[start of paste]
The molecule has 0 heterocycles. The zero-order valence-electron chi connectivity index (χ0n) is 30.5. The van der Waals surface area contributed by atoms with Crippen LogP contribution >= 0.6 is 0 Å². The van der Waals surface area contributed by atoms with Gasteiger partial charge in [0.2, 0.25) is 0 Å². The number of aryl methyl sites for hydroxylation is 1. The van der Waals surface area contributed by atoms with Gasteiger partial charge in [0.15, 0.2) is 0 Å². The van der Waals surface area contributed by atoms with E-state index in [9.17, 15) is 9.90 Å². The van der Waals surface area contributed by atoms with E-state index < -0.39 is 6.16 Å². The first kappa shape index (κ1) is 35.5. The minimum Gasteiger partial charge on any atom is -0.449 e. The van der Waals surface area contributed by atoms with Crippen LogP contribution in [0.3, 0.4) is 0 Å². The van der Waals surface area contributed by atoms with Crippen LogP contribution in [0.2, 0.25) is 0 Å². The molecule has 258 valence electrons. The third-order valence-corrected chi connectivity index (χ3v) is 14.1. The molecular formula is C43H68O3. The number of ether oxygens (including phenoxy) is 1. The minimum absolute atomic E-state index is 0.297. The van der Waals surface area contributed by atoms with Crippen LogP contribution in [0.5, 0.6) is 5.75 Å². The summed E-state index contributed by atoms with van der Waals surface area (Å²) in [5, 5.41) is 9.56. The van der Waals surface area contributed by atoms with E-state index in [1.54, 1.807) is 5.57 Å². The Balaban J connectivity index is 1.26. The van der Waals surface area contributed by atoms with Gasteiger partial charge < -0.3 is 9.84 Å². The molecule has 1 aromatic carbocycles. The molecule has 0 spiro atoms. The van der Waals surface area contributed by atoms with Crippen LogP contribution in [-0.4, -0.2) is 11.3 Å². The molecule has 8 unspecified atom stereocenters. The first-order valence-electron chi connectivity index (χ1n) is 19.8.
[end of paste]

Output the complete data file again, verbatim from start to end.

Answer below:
The molecule has 0 heterocycles. The zero-order valence-electron chi connectivity index (χ0n) is 30.5. The van der Waals surface area contributed by atoms with Crippen LogP contribution >= 0.6 is 0 Å². The van der Waals surface area contributed by atoms with Gasteiger partial charge in [0.2, 0.25) is 0 Å². The number of aryl methyl sites for hydroxylation is 1. The van der Waals surface area contributed by atoms with Gasteiger partial charge in [0.15, 0.2) is 0 Å². The van der Waals surface area contributed by atoms with E-state index in [9.17, 15) is 9.90 Å². The van der Waals surface area contributed by atoms with E-state index < -0.39 is 6.16 Å². The first kappa shape index (κ1) is 35.5. The minimum Gasteiger partial charge on any atom is -0.449 e. The van der Waals surface area contributed by atoms with Crippen LogP contribution in [0.3, 0.4) is 0 Å². The van der Waals surface area contributed by atoms with Crippen LogP contribution in [0.2, 0.25) is 0 Å². The molecule has 258 valence electrons. The third-order valence-corrected chi connectivity index (χ3v) is 14.1. The molecular formula is C43H68O3. The number of ether oxygens (including phenoxy) is 1. The minimum absolute atomic E-state index is 0.297. The van der Waals surface area contributed by atoms with Crippen LogP contribution in [0.5, 0.6) is 5.75 Å². The summed E-state index contributed by atoms with van der Waals surface area (Å²) in [5, 5.41) is 9.56. The van der Waals surface area contributed by atoms with E-state index in [1.54, 1.807) is 5.57 Å². The Balaban J connectivity index is 1.26. The van der Waals surface area contributed by atoms with Gasteiger partial charge < -0.3 is 9.84 Å². The molecule has 1 aromatic carbocycles. The molecule has 0 spiro atoms. The van der Waals surface area contributed by atoms with Crippen LogP contribution in [-0.4, -0.2) is 11.3 Å². The molecule has 8 unspecified atom stereocenters. The first-order valence-electron chi connectivity index (χ1n) is 19.8.